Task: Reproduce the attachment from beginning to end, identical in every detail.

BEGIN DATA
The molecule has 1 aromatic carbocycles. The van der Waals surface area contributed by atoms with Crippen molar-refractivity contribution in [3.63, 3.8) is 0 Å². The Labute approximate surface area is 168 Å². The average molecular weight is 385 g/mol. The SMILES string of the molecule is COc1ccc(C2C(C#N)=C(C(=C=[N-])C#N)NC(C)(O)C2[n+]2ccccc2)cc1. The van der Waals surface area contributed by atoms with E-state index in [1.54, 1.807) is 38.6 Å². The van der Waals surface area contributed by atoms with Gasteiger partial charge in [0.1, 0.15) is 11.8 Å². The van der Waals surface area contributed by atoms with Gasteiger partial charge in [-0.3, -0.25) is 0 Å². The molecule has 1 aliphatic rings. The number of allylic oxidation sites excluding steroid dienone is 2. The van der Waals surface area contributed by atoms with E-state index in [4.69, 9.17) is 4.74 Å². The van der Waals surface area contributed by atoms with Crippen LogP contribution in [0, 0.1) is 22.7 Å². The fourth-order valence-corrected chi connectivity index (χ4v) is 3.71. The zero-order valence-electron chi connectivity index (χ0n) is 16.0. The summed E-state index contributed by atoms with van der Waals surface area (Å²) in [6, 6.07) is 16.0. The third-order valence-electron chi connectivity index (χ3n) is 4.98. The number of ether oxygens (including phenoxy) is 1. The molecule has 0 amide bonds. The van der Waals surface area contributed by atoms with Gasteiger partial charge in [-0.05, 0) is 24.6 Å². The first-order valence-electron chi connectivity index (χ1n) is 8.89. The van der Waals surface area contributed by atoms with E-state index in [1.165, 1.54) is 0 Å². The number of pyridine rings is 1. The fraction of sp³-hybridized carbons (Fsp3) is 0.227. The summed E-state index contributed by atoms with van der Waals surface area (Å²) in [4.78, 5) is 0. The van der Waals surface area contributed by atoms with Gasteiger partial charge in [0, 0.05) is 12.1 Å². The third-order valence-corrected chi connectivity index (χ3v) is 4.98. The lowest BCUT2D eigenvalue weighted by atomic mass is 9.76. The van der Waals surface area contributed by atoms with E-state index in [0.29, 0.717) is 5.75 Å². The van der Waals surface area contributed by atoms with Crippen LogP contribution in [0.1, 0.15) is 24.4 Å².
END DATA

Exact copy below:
The molecule has 1 aromatic carbocycles. The van der Waals surface area contributed by atoms with Crippen molar-refractivity contribution in [3.63, 3.8) is 0 Å². The Labute approximate surface area is 168 Å². The average molecular weight is 385 g/mol. The SMILES string of the molecule is COc1ccc(C2C(C#N)=C(C(=C=[N-])C#N)NC(C)(O)C2[n+]2ccccc2)cc1. The van der Waals surface area contributed by atoms with E-state index in [1.54, 1.807) is 38.6 Å². The van der Waals surface area contributed by atoms with Gasteiger partial charge in [0.1, 0.15) is 11.8 Å². The van der Waals surface area contributed by atoms with Gasteiger partial charge in [-0.3, -0.25) is 0 Å². The molecule has 1 aliphatic rings. The number of allylic oxidation sites excluding steroid dienone is 2. The van der Waals surface area contributed by atoms with E-state index in [4.69, 9.17) is 4.74 Å². The van der Waals surface area contributed by atoms with Crippen LogP contribution in [0, 0.1) is 22.7 Å². The fourth-order valence-corrected chi connectivity index (χ4v) is 3.71. The zero-order valence-electron chi connectivity index (χ0n) is 16.0. The summed E-state index contributed by atoms with van der Waals surface area (Å²) in [6, 6.07) is 16.0. The third-order valence-electron chi connectivity index (χ3n) is 4.98. The number of ether oxygens (including phenoxy) is 1. The molecule has 0 amide bonds. The van der Waals surface area contributed by atoms with Gasteiger partial charge in [-0.05, 0) is 24.6 Å². The first-order valence-electron chi connectivity index (χ1n) is 8.89. The van der Waals surface area contributed by atoms with E-state index in [1.165, 1.54) is 0 Å². The number of pyridine rings is 1. The fraction of sp³-hybridized carbons (Fsp3) is 0.227. The summed E-state index contributed by atoms with van der Waals surface area (Å²) in [4.78, 5) is 0. The van der Waals surface area contributed by atoms with Gasteiger partial charge in [0, 0.05) is 12.1 Å². The third-order valence-corrected chi connectivity index (χ3v) is 4.98. The lowest BCUT2D eigenvalue weighted by atomic mass is 9.76. The van der Waals surface area contributed by atoms with E-state index in [0.29, 0.717) is 5.75 Å². The van der Waals surface area contributed by atoms with Crippen LogP contribution in [0.1, 0.15) is 24.4 Å².